Of course, the title is all wrong. It should be "Megalomaniac Trump Shits on My Brother's Grave" or "Hillary Clinton Voted in Favor of Iraq and She Still Has My Vote" or "My Brother was Killed in Iraq, So My Vote Should Count More Than Yours." And then one of these titles could be the driving thesis of this hoped-to-be-published-article-turned-blog-post, about that one time my brother was killed in Iraq, and how it made me learn a valuable lesson about --insert personal philosophy cum political ideology here-- and as a result, you should listen to MY voice in this FUCKING CACOPHONY of VOICES and vote as I say you must. Any other choice would be unconscionable (because, remember, my brother made THE ULTIMATE SACRIFICE).
I don't know that I fully believe in anything I just wrote. I don't know that I believe--well, in anything, anymore. And I don't feel despair over this. I guess one could call my lack of belief a soft resignation, an arms-length acknowledgment of a breezy, vague, but not disempowered, hopelessness. I am, right now, as a fifth-year graduate student, on the cusp of a potential maybe let's be realistic but please oh please book deal. I am 32 and white and cis and I didn't know, exactly, what those words truly meant in terms of identity until about five years ago. I live in Columbus, Ohio and I have a terrific husband and ornery pack of dogs and I am not only content, I am exceedingly happy. Like a goddamn Georgia O'Keefe poster of a painting of a perennial, I'm in bloom.
Last night, in Columbus, Ohio, Tyre King was killed. He's a hashtag now. He is a 13-year-old boy. He is black, which likely sentenced him to his death. I write "is" with purpose. I cannot bear to write "was." I bet he is in eighth grade. I wonder what his favorite food is? Does he have brothers or sisters? Is his mother...no, his mother is not OK. The people who love him are not OK. The cops say he has a BB Gun. They do not offer this factually, or as context for the situation--the release of this "information" is a defense. An excuse. A logical reasoning for the death of another black child at the hands of a trigger happy police force (unless you're white and eating someone's face, then you live).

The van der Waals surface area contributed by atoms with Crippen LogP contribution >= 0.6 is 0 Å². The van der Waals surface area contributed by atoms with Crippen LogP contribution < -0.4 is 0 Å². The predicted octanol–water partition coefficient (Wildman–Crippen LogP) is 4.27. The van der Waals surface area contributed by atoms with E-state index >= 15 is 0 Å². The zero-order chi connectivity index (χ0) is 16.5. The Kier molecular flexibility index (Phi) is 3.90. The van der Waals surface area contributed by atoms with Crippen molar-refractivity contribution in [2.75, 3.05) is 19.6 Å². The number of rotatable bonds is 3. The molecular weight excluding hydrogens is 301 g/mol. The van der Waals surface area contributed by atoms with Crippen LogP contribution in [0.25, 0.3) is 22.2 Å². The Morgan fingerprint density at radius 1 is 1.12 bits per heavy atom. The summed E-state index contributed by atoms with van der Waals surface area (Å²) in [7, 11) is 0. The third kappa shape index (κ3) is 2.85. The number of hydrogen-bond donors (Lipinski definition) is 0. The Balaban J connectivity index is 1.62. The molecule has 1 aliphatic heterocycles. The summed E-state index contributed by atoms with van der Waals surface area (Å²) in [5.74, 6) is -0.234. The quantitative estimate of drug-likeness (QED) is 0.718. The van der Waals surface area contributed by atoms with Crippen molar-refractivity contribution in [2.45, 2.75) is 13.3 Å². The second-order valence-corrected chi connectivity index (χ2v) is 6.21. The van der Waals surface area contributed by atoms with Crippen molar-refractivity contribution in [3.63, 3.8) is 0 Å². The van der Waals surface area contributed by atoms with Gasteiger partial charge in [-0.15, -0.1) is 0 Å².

I didn't start this essay with Tyre King because I feel like his tragedy is not mine. I worry I am exploiting his death now in some white savior-flavor way. I'm not sure I should tell you I have been curled up in the fetal position on my bed for about an hour now, weeping and snotting all over my husband's pillow. Yesterday was our anniversary. Eight years married, twelve years together. How dare I mourn the death of this child I do not know? I lied earlier, I do despair. The world is a hideous place, and I like to sit on my porch and forget about it. The faint Ohio sun ripples over green leaves resting on the roof of my house. The sky here is never quite blue enough, but everything is so very green, must be described with green adjectives: lush, dense, overgrown, leafy, verdant. I want change, and I want to want change less so my want does not overshadow any wants of those who are actually oppressed, disenfranchised, facing the real possibility of death, daily, simply based on the color of their skin. It's 2016. Did you know, it's 2016.
There's the title! "Once Poor White Woman Finally Privileged Enough to Ignore Election and Daily Tragedies of Being American, Specifically Being Black or Brown in America, Because, Again, this Author is White." Or "Quasi-Academic Mines Blue Collar Roots for Socialist Ideas Not Acted Upon, Merely Discussed at Wine and Watercolor Ladies Night Out." Or "Georgia O'Keefe Painted Va-jay-jay Flowers and I'M WITH HER!"
My brother had a BB gun. Or, his friend Eric had a BB gun. My mom would not have allowed a gun in the house. Eric and Ronnie used the gun while Mom was at work. They "accidentally" shot out a neighbor's sliding glass door. The house had been recently bought by a white family. A black family used to live there, The Jones', a mom and dad and two girls and a boy. I walked to school with the oldest daughter, everyday. Once, she and I stuck maxi pads all over the town bridge. Our back yards were separated by a short chain length fence, and the Jones' had a nicely manicured lawn, a small porch/deck. We had cement and dirt and a dying tree and a cardboard headstone for a dead hamster on our side of the yard. Mom mowed the weeds when she found the time. Our yard was indicative of the neighborhood, and the neighborhood may have been why the Jones' left, moved to a much nicer part of town. The new white family arrived and my brother shot out the sliding glass door Mr. Jones had added in his efforts to up the value of the house before they sold it. The cops were called. They were so disinterested I can't even remember their arrival or departure. I remember my mom looked ready to spank the shit out of my brother. She probably had to take a loan out to pay for that sliding glass door.